DODGE CITY, Kan. – After two weeks off for drivers to compete in the IMCA RaceSaver Sprint Nationals and a weekend to regroup, the Myers Engine United Rebel Sprint Series will return to Dodge City Raceway Park for the fifth annual Jerry Soderberg Memorial this Saturday, Sept. 16.Leading the Rebels into Dodge City will be current points leader Zach Blurton, Jed Werner, Steven Richardson, Ty Williams and host of others as they will duel with Dodge City’s best Taylor Velasquez, Luke Cranston, Tyler Knight and others to make up a great field of cars for Dodge City’s championship night.“It’s an honor to be able to compete at this great event as Jerry was not only a great friend of mine but was also very instrumental in helping start the URSS,” said series founder Rick Salem. “We’re looking for a great field of cars from Kansas, Colorado, Nebraska and Oklahoma as this will be the last IMCA point race for the state of Kansas.”Comfort Suites in Dodge City has added money to the purse that will now pay $750 to win with $125 to start. Other sanctioned divisions running Saturday night will be the IMCA Modifieds, IMCA Sunoco Stock Cars, IMCA SportMods and IMCA Sunoco Hobby Stocks.Racing starts at 7 p.m. General admission is $20 for adults and free for kids 11 and under accompanying a paid adult.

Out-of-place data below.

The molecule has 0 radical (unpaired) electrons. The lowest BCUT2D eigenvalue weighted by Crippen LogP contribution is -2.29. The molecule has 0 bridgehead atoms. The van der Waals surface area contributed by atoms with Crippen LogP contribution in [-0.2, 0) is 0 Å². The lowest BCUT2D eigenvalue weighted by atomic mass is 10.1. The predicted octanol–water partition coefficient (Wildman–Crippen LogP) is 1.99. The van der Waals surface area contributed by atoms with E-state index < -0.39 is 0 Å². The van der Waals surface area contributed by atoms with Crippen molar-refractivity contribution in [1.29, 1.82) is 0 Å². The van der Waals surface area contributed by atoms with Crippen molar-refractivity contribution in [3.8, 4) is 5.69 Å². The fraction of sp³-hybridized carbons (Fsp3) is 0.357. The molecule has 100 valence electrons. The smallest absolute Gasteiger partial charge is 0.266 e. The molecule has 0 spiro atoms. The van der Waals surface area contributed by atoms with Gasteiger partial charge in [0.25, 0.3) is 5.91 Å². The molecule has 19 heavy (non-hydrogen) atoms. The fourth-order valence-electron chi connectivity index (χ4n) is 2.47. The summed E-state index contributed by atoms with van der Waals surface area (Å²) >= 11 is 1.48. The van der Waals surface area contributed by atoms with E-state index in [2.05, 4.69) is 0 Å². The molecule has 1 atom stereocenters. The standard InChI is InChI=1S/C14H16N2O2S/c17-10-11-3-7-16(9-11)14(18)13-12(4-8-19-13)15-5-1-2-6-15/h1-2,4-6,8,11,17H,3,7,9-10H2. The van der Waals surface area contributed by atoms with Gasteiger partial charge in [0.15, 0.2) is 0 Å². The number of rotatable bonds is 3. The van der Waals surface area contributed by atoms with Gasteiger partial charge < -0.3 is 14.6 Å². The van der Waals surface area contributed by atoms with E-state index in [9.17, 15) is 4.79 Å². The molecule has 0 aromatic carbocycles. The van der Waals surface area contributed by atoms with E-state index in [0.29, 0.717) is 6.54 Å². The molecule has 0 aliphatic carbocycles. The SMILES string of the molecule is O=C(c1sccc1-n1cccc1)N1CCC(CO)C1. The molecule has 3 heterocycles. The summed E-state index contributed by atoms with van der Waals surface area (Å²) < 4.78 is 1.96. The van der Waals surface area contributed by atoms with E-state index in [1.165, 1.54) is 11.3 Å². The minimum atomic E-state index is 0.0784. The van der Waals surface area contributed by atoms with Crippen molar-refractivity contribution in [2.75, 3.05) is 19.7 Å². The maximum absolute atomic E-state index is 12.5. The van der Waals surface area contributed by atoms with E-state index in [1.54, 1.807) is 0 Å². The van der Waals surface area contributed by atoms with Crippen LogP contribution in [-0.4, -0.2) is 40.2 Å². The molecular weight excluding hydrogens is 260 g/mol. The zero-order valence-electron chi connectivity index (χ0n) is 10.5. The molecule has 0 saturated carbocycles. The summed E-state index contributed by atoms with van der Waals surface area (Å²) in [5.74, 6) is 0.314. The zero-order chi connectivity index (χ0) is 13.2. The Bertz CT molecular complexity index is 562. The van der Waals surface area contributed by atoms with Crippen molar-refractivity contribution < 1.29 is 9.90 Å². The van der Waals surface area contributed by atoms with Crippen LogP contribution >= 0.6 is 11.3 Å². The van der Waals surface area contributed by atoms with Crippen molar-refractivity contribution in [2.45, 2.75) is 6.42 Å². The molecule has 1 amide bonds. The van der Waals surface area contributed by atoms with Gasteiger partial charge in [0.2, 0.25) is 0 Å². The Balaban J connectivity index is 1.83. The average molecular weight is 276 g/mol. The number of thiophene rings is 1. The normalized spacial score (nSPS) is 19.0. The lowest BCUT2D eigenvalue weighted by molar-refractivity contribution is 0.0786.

Lloyd M. Mountford, age 85, of Brookville, Indiana died Saturday, December 14, 2019 at Margaret Mary Health in Batesville, Indiana.Born October 22, 1934 in Shaker Heights, Ohio he was the son of the late George & Marion (Hoffman) Mountford. On December 31, 1976 he became the husband of Connie (Bechtol) Mountford who survives him.Lloyd worked as a salesman for animal research. In his leisure, he enjoyed sailing and held a private pilot’s license.Survivors include son Seth Mountford of Cedar Grove, Indiana and daughter Lauren Mountford of Union, Kentucky; and one grandson Gage Mountford-Kersey.Family & friends may visit from 5:00 P.M. until 7:00 P.M. on Thursday, December 19, 2019, at Phillips & Meyers Funeral Home, 1025 Franklin Avenue, Brookville followed by Memorial Service officiated by Rev. Vincent P Lampert at 7:00 P.M.Memorial contributions may be directed to St. Jude Children’s Research Hospital. The staff of Phillips & Meyers Funeral Home are honored to serve the Mountford family, to sign the online guest book or send personal condolences please visit www.phillipsandmeyers.com .